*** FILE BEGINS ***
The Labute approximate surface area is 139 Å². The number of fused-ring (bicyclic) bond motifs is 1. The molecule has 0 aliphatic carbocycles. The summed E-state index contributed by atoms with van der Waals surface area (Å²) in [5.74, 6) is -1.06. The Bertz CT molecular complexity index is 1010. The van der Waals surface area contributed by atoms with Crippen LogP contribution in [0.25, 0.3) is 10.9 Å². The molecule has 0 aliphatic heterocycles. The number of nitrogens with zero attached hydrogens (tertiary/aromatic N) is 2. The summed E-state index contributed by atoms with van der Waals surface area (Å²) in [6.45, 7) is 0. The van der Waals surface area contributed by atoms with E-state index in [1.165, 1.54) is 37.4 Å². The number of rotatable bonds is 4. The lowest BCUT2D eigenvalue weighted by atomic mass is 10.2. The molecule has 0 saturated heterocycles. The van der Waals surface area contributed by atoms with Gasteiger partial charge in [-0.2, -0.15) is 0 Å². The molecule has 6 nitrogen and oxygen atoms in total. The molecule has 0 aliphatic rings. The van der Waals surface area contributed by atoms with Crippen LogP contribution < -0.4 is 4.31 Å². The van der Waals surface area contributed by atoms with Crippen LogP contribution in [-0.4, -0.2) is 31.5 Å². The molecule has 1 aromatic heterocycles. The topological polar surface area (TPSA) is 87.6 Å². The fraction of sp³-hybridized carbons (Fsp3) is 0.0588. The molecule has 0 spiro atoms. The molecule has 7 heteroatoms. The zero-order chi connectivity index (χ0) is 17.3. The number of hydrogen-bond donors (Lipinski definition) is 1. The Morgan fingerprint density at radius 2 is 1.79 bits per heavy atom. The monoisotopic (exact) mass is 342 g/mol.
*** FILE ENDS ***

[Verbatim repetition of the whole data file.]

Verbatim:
The Labute approximate surface area is 139 Å². The number of fused-ring (bicyclic) bond motifs is 1. The molecule has 0 aliphatic carbocycles. The summed E-state index contributed by atoms with van der Waals surface area (Å²) in [5.74, 6) is -1.06. The Bertz CT molecular complexity index is 1010. The van der Waals surface area contributed by atoms with Crippen LogP contribution in [0.25, 0.3) is 10.9 Å². The molecule has 0 aliphatic heterocycles. The number of nitrogens with zero attached hydrogens (tertiary/aromatic N) is 2. The summed E-state index contributed by atoms with van der Waals surface area (Å²) in [6.45, 7) is 0. The van der Waals surface area contributed by atoms with E-state index in [1.165, 1.54) is 37.4 Å². The number of rotatable bonds is 4. The lowest BCUT2D eigenvalue weighted by atomic mass is 10.2. The molecule has 0 saturated heterocycles. The van der Waals surface area contributed by atoms with Gasteiger partial charge in [-0.2, -0.15) is 0 Å². The molecule has 6 nitrogen and oxygen atoms in total. The molecule has 0 aliphatic rings. The van der Waals surface area contributed by atoms with Crippen LogP contribution < -0.4 is 4.31 Å². The van der Waals surface area contributed by atoms with Crippen LogP contribution in [-0.4, -0.2) is 31.5 Å². The molecule has 1 aromatic heterocycles. The topological polar surface area (TPSA) is 87.6 Å². The fraction of sp³-hybridized carbons (Fsp3) is 0.0588. The molecule has 0 spiro atoms. The molecule has 7 heteroatoms. The zero-order chi connectivity index (χ0) is 17.3. The number of hydrogen-bond donors (Lipinski definition) is 1. The Morgan fingerprint density at radius 2 is 1.79 bits per heavy atom. The monoisotopic (exact) mass is 342 g/mol.